I am still parsing the lessons of that week, that in-between week when I didn’t do any thinking for the future but did exactly what was needed of me right there and then. That week when I was fully present in the world, talking and loving and being. That week when I let everything go, just for a time. It is maybe not connected at all to the things that came after, or maybe it is. I have always been a person who believed in signs, and I suppose it’s a natural part of recovery that I would revert back to this way of thinking after having been divorced from that for so much of last year. But regardless of whether it’s true or not, it seems to me that things in my life really started coming back together after I was forced to take some time out and just be. When I was forced, really, to not take a leap of faith so much as step out over the precipice and stare down at the faraway bottom.
It was a cozy bottom, for sure. I was at my parents’ house, I wasn’t starving, I wasn’t in any immediate danger. But I also wasn’t hanging on, at least not anymore.
Sometime after this, I started tithing. I talked a little bit about a few posts ago, and I won’t say much about it here other than to note that there was a moment, shortly after staring at that faraway bottom, when I decided that I needed to stop thinking about my life in terms of lack. How could I remain convinced that my life was missing so much when I could let go of it all, even if just for a moment, and be okay? Wasn’t that something? Wasn’t that, in fact, a lot? And so I decided that I would act as though I had more than enough money, even in the face of diminished income, so much money that I could, in fact, give it away and not be hurt by this at all. I would act as though I had so much in my own life that I could afford to give, and keep on giving, even in the moments when I was nervous, when I thought otherwise. Fake it ’til you make it, as they say.
(Let us pause now for a moment of obligatory hokey-ness, a moment of this-can’t-be-real-it’s-just-a-bunch-of-airy-fairy-New-Age-bunk, etcetera, etcetera. I know. I understand. I feel exactly the same way.)
Since I made that decision, my life has overflowed with abundance. I am not suddenly rich, I have not suddenly won the lottery, I am not facing any life-changing income prospects, or anything earth-shattering like that. But a year ago it felt like I was holding on to everything so tightly and life just kept on slipping through my fingers, and now it feels like I’ve let so many things go and suddenly there is so much around me, all of the time.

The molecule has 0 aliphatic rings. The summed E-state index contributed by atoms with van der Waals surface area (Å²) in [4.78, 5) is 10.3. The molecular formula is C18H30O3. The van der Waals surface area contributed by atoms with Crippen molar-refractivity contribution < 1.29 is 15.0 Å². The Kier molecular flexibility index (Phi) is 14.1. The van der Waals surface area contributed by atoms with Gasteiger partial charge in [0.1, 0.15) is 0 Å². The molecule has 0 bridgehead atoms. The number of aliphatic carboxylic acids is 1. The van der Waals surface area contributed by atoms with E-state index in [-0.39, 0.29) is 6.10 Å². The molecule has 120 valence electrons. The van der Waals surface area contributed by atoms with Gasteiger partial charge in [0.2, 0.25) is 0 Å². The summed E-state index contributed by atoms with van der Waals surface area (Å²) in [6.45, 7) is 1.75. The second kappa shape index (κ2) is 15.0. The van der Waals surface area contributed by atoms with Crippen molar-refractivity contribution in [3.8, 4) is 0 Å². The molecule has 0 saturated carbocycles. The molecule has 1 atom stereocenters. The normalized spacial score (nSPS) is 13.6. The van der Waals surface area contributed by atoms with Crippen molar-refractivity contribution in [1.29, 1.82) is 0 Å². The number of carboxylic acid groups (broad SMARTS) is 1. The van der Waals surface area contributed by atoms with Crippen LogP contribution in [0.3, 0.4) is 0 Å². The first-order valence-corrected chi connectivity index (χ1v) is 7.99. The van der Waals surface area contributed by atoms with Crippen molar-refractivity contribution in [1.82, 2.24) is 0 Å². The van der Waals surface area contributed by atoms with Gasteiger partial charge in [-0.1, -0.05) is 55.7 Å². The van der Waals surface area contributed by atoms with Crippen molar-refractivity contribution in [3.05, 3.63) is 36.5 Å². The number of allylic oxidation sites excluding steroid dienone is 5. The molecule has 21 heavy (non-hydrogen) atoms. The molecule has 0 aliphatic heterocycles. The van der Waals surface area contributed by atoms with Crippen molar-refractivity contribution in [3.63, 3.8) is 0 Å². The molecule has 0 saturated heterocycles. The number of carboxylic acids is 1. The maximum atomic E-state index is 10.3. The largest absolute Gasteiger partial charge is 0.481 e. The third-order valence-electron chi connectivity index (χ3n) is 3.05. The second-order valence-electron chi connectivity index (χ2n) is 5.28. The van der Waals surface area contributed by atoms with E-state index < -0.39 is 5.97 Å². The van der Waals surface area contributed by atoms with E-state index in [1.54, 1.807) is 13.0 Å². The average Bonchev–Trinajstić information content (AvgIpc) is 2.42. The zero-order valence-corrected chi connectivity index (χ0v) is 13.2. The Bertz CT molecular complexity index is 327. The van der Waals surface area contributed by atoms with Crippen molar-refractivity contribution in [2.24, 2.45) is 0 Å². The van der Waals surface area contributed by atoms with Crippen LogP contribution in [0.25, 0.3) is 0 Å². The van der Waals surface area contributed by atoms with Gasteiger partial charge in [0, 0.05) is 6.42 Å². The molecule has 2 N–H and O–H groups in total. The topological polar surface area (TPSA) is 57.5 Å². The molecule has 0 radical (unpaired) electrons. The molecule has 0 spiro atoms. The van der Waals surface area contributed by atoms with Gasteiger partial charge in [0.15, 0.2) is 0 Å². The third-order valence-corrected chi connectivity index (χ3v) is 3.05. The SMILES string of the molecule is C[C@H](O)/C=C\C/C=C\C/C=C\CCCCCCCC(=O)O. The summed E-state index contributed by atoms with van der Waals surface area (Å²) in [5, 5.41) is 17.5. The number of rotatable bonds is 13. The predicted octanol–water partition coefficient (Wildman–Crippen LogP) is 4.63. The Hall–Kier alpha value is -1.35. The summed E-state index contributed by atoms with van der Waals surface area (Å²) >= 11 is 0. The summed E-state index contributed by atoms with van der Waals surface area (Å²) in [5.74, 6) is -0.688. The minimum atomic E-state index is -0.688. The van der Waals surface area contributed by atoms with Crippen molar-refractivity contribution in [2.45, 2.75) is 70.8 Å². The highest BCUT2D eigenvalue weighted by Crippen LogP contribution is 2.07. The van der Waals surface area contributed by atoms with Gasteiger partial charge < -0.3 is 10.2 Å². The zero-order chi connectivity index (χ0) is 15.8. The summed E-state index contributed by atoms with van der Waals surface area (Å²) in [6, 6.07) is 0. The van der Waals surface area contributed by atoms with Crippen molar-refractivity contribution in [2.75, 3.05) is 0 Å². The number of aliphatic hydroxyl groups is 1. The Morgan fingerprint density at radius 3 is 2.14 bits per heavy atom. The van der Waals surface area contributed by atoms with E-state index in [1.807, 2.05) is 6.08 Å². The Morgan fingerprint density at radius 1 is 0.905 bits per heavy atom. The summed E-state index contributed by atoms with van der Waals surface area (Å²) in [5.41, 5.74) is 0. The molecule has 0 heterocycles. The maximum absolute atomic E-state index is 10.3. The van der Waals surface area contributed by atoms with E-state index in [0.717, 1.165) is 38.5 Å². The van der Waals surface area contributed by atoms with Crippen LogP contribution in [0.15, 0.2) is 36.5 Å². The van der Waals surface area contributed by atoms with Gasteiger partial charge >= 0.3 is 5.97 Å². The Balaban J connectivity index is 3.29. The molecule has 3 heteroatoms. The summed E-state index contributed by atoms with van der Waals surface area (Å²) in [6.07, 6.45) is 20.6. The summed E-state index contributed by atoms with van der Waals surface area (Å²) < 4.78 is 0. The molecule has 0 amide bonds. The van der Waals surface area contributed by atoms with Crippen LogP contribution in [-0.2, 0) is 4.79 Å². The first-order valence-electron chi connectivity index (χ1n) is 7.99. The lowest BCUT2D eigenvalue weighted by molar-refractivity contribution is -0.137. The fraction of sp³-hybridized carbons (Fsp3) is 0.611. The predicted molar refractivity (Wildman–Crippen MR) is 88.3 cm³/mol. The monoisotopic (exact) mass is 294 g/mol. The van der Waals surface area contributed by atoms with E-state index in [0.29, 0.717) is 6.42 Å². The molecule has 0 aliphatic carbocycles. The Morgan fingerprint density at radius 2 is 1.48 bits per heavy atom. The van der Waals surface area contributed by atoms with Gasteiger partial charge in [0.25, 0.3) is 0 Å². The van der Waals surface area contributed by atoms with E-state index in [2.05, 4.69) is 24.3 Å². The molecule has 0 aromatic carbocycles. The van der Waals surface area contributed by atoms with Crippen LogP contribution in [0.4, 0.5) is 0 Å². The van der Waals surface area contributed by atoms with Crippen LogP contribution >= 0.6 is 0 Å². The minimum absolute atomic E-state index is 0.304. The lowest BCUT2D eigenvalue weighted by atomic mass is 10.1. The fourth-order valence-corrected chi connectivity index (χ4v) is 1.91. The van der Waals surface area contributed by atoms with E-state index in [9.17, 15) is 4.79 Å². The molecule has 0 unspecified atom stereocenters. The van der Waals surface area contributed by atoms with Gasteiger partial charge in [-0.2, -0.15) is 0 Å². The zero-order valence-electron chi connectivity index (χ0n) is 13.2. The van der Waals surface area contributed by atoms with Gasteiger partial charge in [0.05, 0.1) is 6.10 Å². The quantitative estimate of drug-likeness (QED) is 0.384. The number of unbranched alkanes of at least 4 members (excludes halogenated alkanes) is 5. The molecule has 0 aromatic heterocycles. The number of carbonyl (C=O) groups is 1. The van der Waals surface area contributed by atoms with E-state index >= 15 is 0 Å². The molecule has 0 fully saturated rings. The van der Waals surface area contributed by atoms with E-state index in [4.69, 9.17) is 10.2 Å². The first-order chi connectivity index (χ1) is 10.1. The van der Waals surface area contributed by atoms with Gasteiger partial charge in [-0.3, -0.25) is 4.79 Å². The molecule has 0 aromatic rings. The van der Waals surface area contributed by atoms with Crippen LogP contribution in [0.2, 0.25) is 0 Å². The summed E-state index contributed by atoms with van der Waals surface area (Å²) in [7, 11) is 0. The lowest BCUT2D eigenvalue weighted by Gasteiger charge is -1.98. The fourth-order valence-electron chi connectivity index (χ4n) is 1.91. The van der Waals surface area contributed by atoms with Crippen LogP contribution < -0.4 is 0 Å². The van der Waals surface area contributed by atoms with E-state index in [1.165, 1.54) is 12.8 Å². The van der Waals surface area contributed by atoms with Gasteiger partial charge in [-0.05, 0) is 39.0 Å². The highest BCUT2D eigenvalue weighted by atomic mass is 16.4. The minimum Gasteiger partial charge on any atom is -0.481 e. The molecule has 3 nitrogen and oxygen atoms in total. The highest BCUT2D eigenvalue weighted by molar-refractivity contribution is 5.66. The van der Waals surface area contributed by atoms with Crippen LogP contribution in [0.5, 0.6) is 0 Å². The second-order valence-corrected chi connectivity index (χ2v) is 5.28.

All of which is leading up to a small bit of excitement. After thinking about it for a number of months in to this new year–thinking and weighing and trying to figure everything out, thinking and hoping and slowly but surely realizing that at some point you have to stop thinking and just make the decision to jump, just like I had to make the decision to act as though my world was more than enough in order to truly believe it–I am taking a leave of absence from my hospital job. It starts in just over three weeks, and I am so excited, and so happy.
It’s only temporary. It will mean a drastically reduced income and will pretty much ensure that I’ll be in my house for the duration of the summer, but there is a freedom in there that I’ve only recently been able to realize, in much the same way that that week of being present at my parents’ place allowed me to realize the freedom that happens when you stop gripping the edge of things and just let yourself let go.
Three days after I got confirmation of the leave of absence last week, the hospital job sent out its yearly vacation pay. I’d totally forgotten about this, and so opening up that notification, seeing those unexpected numbers in my bank account, felt almost, in actual fact, like winning a mini lottery. At any rate, it will make the next few months a little easier.
And I keep breathing, and letting go, and life just keeps on happening, and I am so grateful for all of it.